Winners and Losers in President’s Corporate Tax Reform

The White House has a new plan to lower corporate tax rates to 28% from 35% by wiping out loopholes, taking a page once again out of the Ronald Reagan playbook, and stealing thunder from GOP presidential contender Mitt Romney, who also wants a lower, 25% corporate rate and fewer breaks.

But for investors, which industries would win or lose with a lower, flatter corporate tax structure?

Hint: Hats and horns for utilities, auto manufacturers and truckers — manufacturers could be looking at a 25% rate.

But don’t celebrate for Internet, drug and biotech companies.

President Barack Obama already said in last year’s 2011 State of the Union address that he'd like to lower the tax rate corporations pay. And now the expectation is the president plans to do just that, paying for it by wiping out dozens of corporate tax breaks.

The president last year asked “Democrats and Republicans to simplify the system. Get rid of the loopholes. Level the playing field.”

If the president succeeds, it would be the first time in 25 years the corporate tax code would be reformed.

“A parade of lobbyists has rigged the tax code to benefit particular companies and industries,” the president said last year. “Those with accountants or lawyers to work the system can end up paying no taxes at all. But all the rest are hit with one of the highest corporate tax rates in the world. It makes no sense, and it has to change.”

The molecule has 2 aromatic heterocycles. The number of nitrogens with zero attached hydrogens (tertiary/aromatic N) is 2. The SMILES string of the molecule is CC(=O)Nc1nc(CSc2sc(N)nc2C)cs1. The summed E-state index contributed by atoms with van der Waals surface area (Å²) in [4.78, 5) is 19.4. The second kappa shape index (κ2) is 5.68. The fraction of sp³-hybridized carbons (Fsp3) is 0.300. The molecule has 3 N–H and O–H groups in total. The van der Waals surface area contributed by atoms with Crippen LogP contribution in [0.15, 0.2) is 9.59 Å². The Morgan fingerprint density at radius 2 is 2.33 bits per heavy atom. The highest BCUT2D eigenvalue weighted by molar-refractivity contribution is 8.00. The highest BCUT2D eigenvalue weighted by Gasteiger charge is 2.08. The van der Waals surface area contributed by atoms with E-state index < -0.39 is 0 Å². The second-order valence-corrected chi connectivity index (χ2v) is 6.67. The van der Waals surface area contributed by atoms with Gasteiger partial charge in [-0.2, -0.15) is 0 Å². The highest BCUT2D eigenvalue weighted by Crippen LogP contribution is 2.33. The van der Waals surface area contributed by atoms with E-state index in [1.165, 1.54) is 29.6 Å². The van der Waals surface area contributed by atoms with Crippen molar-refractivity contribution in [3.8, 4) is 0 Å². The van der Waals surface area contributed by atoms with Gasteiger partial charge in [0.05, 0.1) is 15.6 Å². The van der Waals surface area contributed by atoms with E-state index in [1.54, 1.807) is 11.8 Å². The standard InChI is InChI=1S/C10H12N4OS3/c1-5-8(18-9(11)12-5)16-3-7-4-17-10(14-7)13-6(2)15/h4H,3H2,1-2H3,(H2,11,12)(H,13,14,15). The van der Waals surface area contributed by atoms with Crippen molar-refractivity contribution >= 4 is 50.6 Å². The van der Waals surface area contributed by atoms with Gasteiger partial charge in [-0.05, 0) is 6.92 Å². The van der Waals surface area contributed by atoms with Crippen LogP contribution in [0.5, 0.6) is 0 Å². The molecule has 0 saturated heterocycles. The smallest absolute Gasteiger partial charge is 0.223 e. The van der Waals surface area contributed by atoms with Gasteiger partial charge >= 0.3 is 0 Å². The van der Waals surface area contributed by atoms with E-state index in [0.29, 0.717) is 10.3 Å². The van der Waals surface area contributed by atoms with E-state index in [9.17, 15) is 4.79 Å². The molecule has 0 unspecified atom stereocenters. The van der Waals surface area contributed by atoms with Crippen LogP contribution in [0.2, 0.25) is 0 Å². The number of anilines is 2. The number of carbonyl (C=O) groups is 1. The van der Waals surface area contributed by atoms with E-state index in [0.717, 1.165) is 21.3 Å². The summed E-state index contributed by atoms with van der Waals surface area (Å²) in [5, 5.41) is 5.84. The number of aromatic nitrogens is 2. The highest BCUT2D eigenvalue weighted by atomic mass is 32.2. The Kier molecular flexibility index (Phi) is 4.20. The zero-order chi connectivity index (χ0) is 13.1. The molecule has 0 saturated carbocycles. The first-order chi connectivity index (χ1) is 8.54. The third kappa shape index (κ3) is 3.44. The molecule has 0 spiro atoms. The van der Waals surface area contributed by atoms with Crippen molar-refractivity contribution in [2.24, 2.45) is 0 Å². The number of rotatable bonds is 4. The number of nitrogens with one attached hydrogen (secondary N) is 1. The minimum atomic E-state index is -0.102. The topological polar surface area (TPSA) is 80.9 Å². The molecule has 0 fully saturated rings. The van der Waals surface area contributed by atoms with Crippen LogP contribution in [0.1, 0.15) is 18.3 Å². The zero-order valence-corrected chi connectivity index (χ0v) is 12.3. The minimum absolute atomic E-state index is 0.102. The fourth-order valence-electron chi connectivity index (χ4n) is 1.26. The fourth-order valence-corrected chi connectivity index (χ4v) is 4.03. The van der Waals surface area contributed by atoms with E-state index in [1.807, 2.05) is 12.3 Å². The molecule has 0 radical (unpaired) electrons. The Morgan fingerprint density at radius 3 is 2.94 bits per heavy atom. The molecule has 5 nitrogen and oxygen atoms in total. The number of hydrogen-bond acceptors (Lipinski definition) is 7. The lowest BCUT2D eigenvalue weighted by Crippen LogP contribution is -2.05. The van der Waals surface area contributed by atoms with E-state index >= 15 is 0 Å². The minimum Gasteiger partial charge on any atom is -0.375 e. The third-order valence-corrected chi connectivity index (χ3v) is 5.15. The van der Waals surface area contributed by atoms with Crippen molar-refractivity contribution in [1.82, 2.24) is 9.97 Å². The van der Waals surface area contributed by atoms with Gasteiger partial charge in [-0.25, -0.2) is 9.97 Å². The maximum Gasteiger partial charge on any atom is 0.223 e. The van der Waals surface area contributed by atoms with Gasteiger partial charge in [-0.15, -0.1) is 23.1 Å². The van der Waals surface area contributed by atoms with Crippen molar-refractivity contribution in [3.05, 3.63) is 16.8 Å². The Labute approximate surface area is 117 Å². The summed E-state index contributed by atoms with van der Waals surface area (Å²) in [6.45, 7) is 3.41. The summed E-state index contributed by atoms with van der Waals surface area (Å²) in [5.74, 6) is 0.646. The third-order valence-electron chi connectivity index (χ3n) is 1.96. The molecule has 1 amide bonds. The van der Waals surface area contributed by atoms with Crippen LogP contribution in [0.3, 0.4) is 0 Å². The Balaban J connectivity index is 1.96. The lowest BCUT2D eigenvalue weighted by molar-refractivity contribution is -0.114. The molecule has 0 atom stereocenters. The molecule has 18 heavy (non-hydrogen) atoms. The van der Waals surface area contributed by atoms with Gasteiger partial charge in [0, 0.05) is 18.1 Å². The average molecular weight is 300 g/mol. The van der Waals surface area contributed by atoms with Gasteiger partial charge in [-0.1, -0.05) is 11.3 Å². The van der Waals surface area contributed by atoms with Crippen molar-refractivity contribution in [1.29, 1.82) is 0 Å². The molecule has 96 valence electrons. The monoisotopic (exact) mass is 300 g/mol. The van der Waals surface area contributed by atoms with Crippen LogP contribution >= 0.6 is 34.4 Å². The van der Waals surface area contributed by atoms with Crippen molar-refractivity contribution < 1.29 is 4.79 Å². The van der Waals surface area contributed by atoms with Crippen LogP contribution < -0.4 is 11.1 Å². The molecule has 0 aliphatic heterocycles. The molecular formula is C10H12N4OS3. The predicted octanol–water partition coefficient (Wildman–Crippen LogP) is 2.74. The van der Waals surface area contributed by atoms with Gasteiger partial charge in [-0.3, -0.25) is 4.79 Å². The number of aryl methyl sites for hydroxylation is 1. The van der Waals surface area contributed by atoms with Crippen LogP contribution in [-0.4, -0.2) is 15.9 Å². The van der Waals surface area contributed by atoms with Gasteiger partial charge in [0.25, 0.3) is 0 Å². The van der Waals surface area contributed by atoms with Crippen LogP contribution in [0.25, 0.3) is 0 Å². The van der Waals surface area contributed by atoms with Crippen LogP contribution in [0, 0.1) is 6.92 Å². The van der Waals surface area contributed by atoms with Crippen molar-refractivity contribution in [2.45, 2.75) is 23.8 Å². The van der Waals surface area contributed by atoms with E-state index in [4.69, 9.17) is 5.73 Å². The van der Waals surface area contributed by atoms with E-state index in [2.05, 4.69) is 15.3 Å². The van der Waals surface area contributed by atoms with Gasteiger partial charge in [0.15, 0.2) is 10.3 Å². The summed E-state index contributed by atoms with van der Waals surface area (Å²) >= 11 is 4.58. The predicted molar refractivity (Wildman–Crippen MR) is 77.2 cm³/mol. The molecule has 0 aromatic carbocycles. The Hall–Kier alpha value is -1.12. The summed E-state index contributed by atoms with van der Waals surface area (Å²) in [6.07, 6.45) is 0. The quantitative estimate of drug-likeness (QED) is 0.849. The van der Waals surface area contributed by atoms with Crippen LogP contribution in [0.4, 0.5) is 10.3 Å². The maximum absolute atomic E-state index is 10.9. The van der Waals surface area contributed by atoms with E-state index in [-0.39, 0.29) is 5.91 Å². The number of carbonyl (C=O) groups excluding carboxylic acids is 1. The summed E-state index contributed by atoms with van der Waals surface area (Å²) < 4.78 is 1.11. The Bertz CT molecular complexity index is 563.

In his second term, President Reagan was briefed by staffers that big corporations, including General Electric (NYSE:GE), where the president once worked, were using loopholes to zap their federal tax bills.

According to the memoir of his Treasury secretary at the time, Donald T. Regan, the president said: “I didn’t realize things had gotten that far out of line.”

And so the 1986 tax reform law sought to raise corporate tax receipts by $120 billion over five years by shutting those loopholes, amounting to roughly $300 billion for that five-year period. Under President Reagan, the corporate tax rate was cut to 34% to 35% from a stiff 46%.

“Flatter rates will mean more reward for that extra effort, and vanishing loopholes and a minimum tax will mean that everybody and every corporation pay their fair share,” President Reagan had said during the signing ceremony for his tax reform.

Analysis of 2009 corporate tax data by New York University, reprinted in the New York Times,shows that, the higher an industry’s effective tax rate, the more the industry would likely benefit from lowering and flattening the corporate tax rate, notes FOX News analyst James Farrell.

On the flip side, the lower the effective tax rate, the more companies benefit from deductions, or “loopholes” -- and the more that industry would be harmed by a flatter corporate tax code with less loopholes, Farrell says: